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How does Carnot Cycle Expand and Compress Isentropically?

  1. May 20, 2015 #1
    1. The problem statement, all variables and given/known data
    I think I understand the first 3 steps of the Carnot cycle but not the 4th.
    2. Relevant equations
    The cycle here:
    http://en.wikipedia.org/wiki/Carnot_cycle#Stages

    3. The attempt at a solution

    I understand that in stage 1, the gas expands by taking in heat from the hot reservoir and expanding to maintain constant temperature of the high temp reservoir.
    Then in stage 2, the gas is allowed to do work on the surroundings by expanding more, this time cooling as it expands because it's not taking in any heat from the hot reservoir as it's adiabatic.
    For stage 3, the cold reservoir takes away heat from the gas allowing it to compress it at constant temperature - the gas would cool if it was in contact with the cold reservoir at constant volume, but allowing it to compress keeps it at constant temperature.

    Then in stage 4, the gas apparently compresses because the surroundings do work on it. But where is this work coming from? If the gas is at the cool temperature, it will be near enough at the same temperature as the surroundings so why would there be a pressure difference to allow it to compress?
     
  2. jcsd
  3. May 20, 2015 #2
    We are part of the surroundings, and we can force the gas to compress (adiabatically) in stage 4. This can be done in a number of ways. One way is to gradually load a sequence of small weights onto the top of the piston. Another way is to gradually increase the force on the piston by hand, so that we personally are doing the work.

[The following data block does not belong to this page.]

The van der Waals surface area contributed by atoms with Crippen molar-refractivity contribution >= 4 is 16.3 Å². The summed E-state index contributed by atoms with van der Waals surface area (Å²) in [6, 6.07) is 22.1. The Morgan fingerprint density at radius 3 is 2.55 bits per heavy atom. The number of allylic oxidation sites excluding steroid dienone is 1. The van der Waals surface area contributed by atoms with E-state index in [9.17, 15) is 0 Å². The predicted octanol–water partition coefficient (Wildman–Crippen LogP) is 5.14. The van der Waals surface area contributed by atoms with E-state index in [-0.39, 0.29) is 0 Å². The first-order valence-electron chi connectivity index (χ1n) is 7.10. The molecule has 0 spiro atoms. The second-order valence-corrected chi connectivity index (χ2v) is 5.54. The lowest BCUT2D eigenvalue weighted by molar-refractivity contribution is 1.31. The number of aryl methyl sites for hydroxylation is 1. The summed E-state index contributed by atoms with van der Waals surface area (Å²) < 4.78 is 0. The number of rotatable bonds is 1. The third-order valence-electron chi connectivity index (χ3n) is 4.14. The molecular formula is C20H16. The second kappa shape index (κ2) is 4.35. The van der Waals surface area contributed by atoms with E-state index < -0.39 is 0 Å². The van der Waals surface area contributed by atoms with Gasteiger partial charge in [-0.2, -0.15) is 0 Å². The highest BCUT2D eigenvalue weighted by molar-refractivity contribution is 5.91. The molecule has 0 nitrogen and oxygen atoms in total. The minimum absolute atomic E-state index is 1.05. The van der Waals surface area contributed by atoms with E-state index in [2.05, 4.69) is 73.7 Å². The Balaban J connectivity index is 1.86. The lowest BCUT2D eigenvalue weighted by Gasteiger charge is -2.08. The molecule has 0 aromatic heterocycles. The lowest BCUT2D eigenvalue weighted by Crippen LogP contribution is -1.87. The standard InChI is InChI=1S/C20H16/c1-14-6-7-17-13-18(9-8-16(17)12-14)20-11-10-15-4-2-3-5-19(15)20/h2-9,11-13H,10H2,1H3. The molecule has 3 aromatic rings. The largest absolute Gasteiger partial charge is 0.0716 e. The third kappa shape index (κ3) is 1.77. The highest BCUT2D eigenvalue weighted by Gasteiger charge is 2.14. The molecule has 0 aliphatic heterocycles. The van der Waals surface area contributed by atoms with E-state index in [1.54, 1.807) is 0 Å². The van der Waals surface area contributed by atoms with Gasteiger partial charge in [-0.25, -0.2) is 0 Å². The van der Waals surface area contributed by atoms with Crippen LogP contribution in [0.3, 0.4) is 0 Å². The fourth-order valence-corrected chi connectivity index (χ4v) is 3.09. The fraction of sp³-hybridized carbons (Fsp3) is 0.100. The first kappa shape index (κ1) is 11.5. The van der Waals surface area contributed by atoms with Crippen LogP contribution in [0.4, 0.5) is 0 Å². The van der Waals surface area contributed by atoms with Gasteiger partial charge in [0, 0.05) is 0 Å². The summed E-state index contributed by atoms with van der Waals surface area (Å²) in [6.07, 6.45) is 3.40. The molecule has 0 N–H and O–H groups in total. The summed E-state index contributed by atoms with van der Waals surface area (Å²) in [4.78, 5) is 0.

Stage 4 is carried out adiabatically, and the temperature and pressure of the gas being compressed rises back up to the original temperature and pressure we started with at the beginning of stage 1. Then we can again carry out the isothermal expansion in stage 1 at the same temperature and pressure we did previously.

    Chet
     
  4. May 20, 2015 #3
    Thanks for getting back so quickly.

    I thought the point of a heat engine was to convert heat into work, so it seems weird if we have to do work on the system to make it function.

    Is there some sort of feedback where the work done by the expansion is stored, then used to compress the gas again later?
     
    Last edited: May 20, 2015
  5. May 20, 2015 #4
    You are doing more work during the expansion steps (1 & 2) than you are expending during the compression steps (3 & 4). So the net effect is to absorb heat from the hot reservoir, transfer a smaller amount of heat to the cold reservoir, and use the difference to do a net amount of work. During the compression steps, you can be adding small weights to the top of the piston at various low elevations, and, during the expansion steps, you can be removing the weights from the piston at various higher elevations. The net effect of one cycle is that you have raised the entire series of weights to various higher elevations. Then you can repeat the process with a new set of weights.

    Chet
     
  6. May 20, 2015 #5
    So is the number given as the work provided by a Carnot engine the difference between the work done by the gas expanding and the work you have to do on the gas to compress it back to its original state?
     
  7. May 20, 2015 #6
    Yes.
     
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